The new head of the Australian Republican Movement, Peter FitzSimons, thinks the country can't wait until the Queen dies before deciding on full independence.
The prominent journalist and former rugby star laid out his plans at the National Press Club on Wednesday and argued the fate of Queen Elizabeth II should not stand in the way of an Australian head of state.
"I don't think we should wait to that point, we need to have everything in order ready to rock 'n' roll come the time we achieve the critical mass," he said, passionately making the case without his signature red bandana.
"I hope we achieve it in the next five years and I hope Her Majesty lives 15 years."
FitzSimons' plan involves recruiting treasurer (and old school friend) Joe Hockey and Labor senator Katy Gallagher as leaders of a new "parliamentary friendship group for an Australian head of state."
The Australian Republican Movement (ARM), along with Hockey and Gallagher, appears to be pushing for two national votes – a plebiscite and then a referendum – in the next five years.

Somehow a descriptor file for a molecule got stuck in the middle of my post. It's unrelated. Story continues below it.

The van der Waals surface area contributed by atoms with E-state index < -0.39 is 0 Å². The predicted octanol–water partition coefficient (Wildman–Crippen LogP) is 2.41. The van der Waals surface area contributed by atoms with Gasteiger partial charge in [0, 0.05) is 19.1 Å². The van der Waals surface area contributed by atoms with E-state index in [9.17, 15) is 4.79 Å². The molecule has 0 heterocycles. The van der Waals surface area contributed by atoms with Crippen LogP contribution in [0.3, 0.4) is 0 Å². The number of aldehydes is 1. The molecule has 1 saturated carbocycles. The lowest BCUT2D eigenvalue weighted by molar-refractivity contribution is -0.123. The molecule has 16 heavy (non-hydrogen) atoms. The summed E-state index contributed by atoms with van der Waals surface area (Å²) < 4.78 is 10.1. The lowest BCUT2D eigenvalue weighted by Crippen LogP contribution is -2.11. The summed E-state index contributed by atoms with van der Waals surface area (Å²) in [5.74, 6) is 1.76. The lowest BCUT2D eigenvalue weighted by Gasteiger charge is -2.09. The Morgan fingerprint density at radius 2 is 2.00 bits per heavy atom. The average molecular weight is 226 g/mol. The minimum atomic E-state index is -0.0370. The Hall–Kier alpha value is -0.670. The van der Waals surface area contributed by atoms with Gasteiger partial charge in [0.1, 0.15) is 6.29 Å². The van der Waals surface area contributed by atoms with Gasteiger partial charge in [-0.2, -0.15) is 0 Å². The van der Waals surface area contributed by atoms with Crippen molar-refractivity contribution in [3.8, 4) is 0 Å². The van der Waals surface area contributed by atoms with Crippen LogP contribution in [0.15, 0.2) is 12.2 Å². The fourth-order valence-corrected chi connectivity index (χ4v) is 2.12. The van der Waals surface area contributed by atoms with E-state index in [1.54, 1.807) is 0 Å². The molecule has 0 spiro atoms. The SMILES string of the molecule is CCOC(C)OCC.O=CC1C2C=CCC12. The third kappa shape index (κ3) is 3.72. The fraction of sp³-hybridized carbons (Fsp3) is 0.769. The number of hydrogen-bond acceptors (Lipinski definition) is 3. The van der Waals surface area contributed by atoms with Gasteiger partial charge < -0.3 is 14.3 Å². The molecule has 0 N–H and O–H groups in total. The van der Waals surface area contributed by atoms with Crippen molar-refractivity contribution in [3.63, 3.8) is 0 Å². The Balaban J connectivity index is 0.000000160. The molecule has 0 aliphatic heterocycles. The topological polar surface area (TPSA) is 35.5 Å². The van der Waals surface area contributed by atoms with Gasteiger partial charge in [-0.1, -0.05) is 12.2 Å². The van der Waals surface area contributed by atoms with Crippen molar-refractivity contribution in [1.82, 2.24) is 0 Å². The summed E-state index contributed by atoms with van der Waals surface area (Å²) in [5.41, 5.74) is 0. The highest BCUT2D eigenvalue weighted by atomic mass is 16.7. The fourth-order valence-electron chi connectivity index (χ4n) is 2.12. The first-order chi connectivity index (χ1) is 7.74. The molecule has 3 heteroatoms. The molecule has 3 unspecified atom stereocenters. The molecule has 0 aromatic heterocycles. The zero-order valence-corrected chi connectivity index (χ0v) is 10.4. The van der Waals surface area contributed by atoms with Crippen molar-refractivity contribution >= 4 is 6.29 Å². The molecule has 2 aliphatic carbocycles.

"We reckon the Yes vote will look like Phar Lap at Flemington, like Bradman at Lord's, well ahead of the field and looking good," he said on the non-binding plebiscite.
After the plebiscite there will be "people's forums" which will shape the republic model to be put to a referendum.
"I'm here to tell you [we] are like a toy plane convention at St Mary's Cathedral. We are a very broad church with lots of great models that will fly."
Questions over who becomes head of state (will Australia elect a president?) and the national flag are all side issues for the new ARM organisation.
Australia's last national vote on the issue was in 1999, with 55% of the country voting No to a republic. That referendum was saddled with the prime minister John Howard pushing hard against the move. And this new push involves Peter FitzSimons.
Let's settle this right now, without all these messy national votes...
Hell yeahYeah nah
vote votesHell yeah
vote votesYeah nah
Mark Di Stefano is a media and politics correspondent for BuzzFeed News and is based in London.
Contact Mark Di Stefano at email@example.com.
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